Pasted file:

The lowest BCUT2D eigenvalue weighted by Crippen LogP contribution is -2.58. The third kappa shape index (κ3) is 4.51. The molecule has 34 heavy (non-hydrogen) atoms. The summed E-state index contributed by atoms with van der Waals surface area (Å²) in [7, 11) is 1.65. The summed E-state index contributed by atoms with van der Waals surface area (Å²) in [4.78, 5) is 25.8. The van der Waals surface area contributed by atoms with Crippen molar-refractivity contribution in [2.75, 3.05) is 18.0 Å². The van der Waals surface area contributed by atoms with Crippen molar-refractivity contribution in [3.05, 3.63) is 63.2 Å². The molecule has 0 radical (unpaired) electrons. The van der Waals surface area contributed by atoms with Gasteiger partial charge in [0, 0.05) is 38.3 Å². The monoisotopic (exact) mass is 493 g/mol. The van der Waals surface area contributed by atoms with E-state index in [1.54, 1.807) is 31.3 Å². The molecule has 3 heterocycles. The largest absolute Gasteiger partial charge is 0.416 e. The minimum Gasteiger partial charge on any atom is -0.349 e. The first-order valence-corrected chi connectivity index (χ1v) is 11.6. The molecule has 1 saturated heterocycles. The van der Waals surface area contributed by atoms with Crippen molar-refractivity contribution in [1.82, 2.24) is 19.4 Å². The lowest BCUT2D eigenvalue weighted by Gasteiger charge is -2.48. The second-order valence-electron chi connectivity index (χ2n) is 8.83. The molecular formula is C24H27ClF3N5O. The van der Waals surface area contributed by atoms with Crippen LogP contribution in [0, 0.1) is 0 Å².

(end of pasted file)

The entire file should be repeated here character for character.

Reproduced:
The lowest BCUT2D eigenvalue weighted by Crippen LogP contribution is -2.58. The third kappa shape index (κ3) is 4.51. The molecule has 34 heavy (non-hydrogen) atoms. The summed E-state index contributed by atoms with van der Waals surface area (Å²) in [7, 11) is 1.65. The summed E-state index contributed by atoms with van der Waals surface area (Å²) in [4.78, 5) is 25.8. The van der Waals surface area contributed by atoms with Crippen molar-refractivity contribution in [2.75, 3.05) is 18.0 Å². The van der Waals surface area contributed by atoms with Crippen molar-refractivity contribution in [3.05, 3.63) is 63.2 Å². The molecule has 0 radical (unpaired) electrons. The van der Waals surface area contributed by atoms with Gasteiger partial charge in [0, 0.05) is 38.3 Å². The monoisotopic (exact) mass is 493 g/mol. The van der Waals surface area contributed by atoms with E-state index in [1.54, 1.807) is 31.3 Å². The molecule has 3 heterocycles. The largest absolute Gasteiger partial charge is 0.416 e. The minimum Gasteiger partial charge on any atom is -0.349 e. The first-order valence-corrected chi connectivity index (χ1v) is 11.6. The molecule has 1 saturated heterocycles. The van der Waals surface area contributed by atoms with Crippen molar-refractivity contribution in [1.82, 2.24) is 19.4 Å². The lowest BCUT2D eigenvalue weighted by Gasteiger charge is -2.48. The second-order valence-electron chi connectivity index (χ2n) is 8.83. The molecular formula is C24H27ClF3N5O. The van der Waals surface area contributed by atoms with Crippen LogP contribution in [0, 0.1) is 0 Å².